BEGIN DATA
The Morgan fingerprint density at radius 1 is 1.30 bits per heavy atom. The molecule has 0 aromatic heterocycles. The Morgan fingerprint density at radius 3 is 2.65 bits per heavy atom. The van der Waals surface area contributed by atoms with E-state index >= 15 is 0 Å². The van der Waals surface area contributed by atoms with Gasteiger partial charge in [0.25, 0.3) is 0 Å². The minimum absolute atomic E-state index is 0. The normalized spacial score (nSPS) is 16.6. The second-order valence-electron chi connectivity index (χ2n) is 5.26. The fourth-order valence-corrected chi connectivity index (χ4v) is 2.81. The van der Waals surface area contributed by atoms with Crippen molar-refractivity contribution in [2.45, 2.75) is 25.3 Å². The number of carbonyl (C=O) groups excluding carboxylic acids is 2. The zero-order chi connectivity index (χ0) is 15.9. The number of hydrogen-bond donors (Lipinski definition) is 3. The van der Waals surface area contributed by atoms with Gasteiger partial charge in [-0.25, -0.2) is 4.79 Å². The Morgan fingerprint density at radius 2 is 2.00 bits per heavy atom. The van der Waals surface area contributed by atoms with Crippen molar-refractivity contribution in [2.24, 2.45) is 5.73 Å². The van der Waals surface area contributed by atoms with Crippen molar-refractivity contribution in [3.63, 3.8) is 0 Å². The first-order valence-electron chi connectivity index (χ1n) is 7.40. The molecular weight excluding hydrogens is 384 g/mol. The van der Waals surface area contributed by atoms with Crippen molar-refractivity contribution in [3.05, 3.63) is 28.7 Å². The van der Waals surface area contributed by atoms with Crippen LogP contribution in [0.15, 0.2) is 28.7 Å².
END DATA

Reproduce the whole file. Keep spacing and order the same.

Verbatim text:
The Morgan fingerprint density at radius 1 is 1.30 bits per heavy atom. The molecule has 0 aromatic heterocycles. The Morgan fingerprint density at radius 3 is 2.65 bits per heavy atom. The van der Waals surface area contributed by atoms with E-state index >= 15 is 0 Å². The van der Waals surface area contributed by atoms with Gasteiger partial charge in [0.25, 0.3) is 0 Å². The minimum absolute atomic E-state index is 0. The normalized spacial score (nSPS) is 16.6. The second-order valence-electron chi connectivity index (χ2n) is 5.26. The fourth-order valence-corrected chi connectivity index (χ4v) is 2.81. The van der Waals surface area contributed by atoms with Crippen molar-refractivity contribution in [2.45, 2.75) is 25.3 Å². The number of carbonyl (C=O) groups excluding carboxylic acids is 2. The zero-order chi connectivity index (χ0) is 15.9. The number of hydrogen-bond donors (Lipinski definition) is 3. The van der Waals surface area contributed by atoms with Gasteiger partial charge in [-0.25, -0.2) is 4.79 Å². The Morgan fingerprint density at radius 2 is 2.00 bits per heavy atom. The van der Waals surface area contributed by atoms with Crippen molar-refractivity contribution in [2.24, 2.45) is 5.73 Å². The van der Waals surface area contributed by atoms with Crippen molar-refractivity contribution in [3.63, 3.8) is 0 Å². The first-order valence-electron chi connectivity index (χ1n) is 7.40. The molecular weight excluding hydrogens is 384 g/mol. The van der Waals surface area contributed by atoms with Crippen molar-refractivity contribution in [3.05, 3.63) is 28.7 Å². The van der Waals surface area contributed by atoms with Crippen LogP contribution in [0.15, 0.2) is 28.7 Å².